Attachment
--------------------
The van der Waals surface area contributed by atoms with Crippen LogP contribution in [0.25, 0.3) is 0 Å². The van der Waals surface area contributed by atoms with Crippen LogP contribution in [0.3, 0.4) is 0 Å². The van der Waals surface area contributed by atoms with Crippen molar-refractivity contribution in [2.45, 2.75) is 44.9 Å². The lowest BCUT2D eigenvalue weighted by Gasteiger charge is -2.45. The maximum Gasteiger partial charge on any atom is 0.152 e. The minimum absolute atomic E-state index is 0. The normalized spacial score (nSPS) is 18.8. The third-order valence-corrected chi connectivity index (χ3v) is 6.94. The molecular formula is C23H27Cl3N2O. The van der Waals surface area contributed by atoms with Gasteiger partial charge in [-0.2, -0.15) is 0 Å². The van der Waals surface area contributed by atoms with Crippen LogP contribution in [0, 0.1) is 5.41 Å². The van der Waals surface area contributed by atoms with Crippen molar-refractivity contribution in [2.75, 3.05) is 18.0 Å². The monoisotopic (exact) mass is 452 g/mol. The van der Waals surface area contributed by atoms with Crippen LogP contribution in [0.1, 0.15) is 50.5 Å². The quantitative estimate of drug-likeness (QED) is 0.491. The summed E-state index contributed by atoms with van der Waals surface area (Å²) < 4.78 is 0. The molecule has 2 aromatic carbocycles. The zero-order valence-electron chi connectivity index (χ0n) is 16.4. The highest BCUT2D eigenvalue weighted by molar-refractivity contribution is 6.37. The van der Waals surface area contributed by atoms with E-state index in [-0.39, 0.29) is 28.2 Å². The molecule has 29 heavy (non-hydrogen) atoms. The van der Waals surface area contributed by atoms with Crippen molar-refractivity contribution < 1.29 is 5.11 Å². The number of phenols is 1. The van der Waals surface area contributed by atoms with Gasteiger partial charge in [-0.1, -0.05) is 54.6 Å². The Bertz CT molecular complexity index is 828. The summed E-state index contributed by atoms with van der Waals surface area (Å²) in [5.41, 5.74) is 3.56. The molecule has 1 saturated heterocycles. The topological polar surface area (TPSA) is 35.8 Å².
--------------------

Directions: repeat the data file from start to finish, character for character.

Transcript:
The van der Waals surface area contributed by atoms with Crippen LogP contribution in [0.25, 0.3) is 0 Å². The van der Waals surface area contributed by atoms with Crippen LogP contribution in [0.3, 0.4) is 0 Å². The van der Waals surface area contributed by atoms with Crippen molar-refractivity contribution in [2.45, 2.75) is 44.9 Å². The lowest BCUT2D eigenvalue weighted by Gasteiger charge is -2.45. The maximum Gasteiger partial charge on any atom is 0.152 e. The minimum absolute atomic E-state index is 0. The normalized spacial score (nSPS) is 18.8. The third-order valence-corrected chi connectivity index (χ3v) is 6.94. The molecular formula is C23H27Cl3N2O. The van der Waals surface area contributed by atoms with Gasteiger partial charge in [-0.2, -0.15) is 0 Å². The van der Waals surface area contributed by atoms with Crippen LogP contribution in [0, 0.1) is 5.41 Å². The van der Waals surface area contributed by atoms with Crippen molar-refractivity contribution in [2.75, 3.05) is 18.0 Å². The monoisotopic (exact) mass is 452 g/mol. The van der Waals surface area contributed by atoms with Crippen LogP contribution in [0.1, 0.15) is 50.5 Å². The quantitative estimate of drug-likeness (QED) is 0.491. The summed E-state index contributed by atoms with van der Waals surface area (Å²) < 4.78 is 0. The molecule has 2 aromatic carbocycles. The zero-order valence-electron chi connectivity index (χ0n) is 16.4. The highest BCUT2D eigenvalue weighted by molar-refractivity contribution is 6.37. The van der Waals surface area contributed by atoms with E-state index in [-0.39, 0.29) is 28.2 Å². The molecule has 29 heavy (non-hydrogen) atoms. The van der Waals surface area contributed by atoms with Crippen molar-refractivity contribution < 1.29 is 5.11 Å². The number of phenols is 1. The van der Waals surface area contributed by atoms with Gasteiger partial charge in [-0.1, -0.05) is 54.6 Å². The Bertz CT molecular complexity index is 828. The summed E-state index contributed by atoms with van der Waals surface area (Å²) in [5.41, 5.74) is 3.56. The molecule has 1 saturated heterocycles. The topological polar surface area (TPSA) is 35.8 Å².